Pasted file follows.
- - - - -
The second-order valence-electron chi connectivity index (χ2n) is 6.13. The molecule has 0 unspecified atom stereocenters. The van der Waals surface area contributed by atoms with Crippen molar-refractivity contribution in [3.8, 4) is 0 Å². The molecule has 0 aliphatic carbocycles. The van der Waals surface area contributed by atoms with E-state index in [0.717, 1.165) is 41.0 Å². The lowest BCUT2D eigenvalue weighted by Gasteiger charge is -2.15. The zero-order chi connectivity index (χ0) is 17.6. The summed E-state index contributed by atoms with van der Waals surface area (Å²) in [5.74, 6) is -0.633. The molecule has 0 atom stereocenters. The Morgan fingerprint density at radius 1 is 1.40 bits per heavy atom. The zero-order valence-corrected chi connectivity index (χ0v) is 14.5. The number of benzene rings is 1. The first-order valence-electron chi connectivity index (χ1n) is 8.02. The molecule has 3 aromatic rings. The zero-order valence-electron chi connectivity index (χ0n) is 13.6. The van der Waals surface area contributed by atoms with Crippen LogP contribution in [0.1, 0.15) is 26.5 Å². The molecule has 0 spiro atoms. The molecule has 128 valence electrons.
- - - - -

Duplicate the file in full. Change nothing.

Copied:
The second-order valence-electron chi connectivity index (χ2n) is 6.13. The molecule has 0 unspecified atom stereocenters. The van der Waals surface area contributed by atoms with Crippen molar-refractivity contribution in [3.8, 4) is 0 Å². The molecule has 0 aliphatic carbocycles. The van der Waals surface area contributed by atoms with E-state index in [0.717, 1.165) is 41.0 Å². The lowest BCUT2D eigenvalue weighted by Gasteiger charge is -2.15. The zero-order chi connectivity index (χ0) is 17.6. The summed E-state index contributed by atoms with van der Waals surface area (Å²) in [5.74, 6) is -0.633. The molecule has 0 atom stereocenters. The Morgan fingerprint density at radius 1 is 1.40 bits per heavy atom. The zero-order valence-corrected chi connectivity index (χ0v) is 14.5. The number of benzene rings is 1. The first-order valence-electron chi connectivity index (χ1n) is 8.02. The molecule has 3 aromatic rings. The zero-order valence-electron chi connectivity index (χ0n) is 13.6. The van der Waals surface area contributed by atoms with Crippen LogP contribution in [0.1, 0.15) is 26.5 Å². The molecule has 0 spiro atoms. The molecule has 128 valence electrons.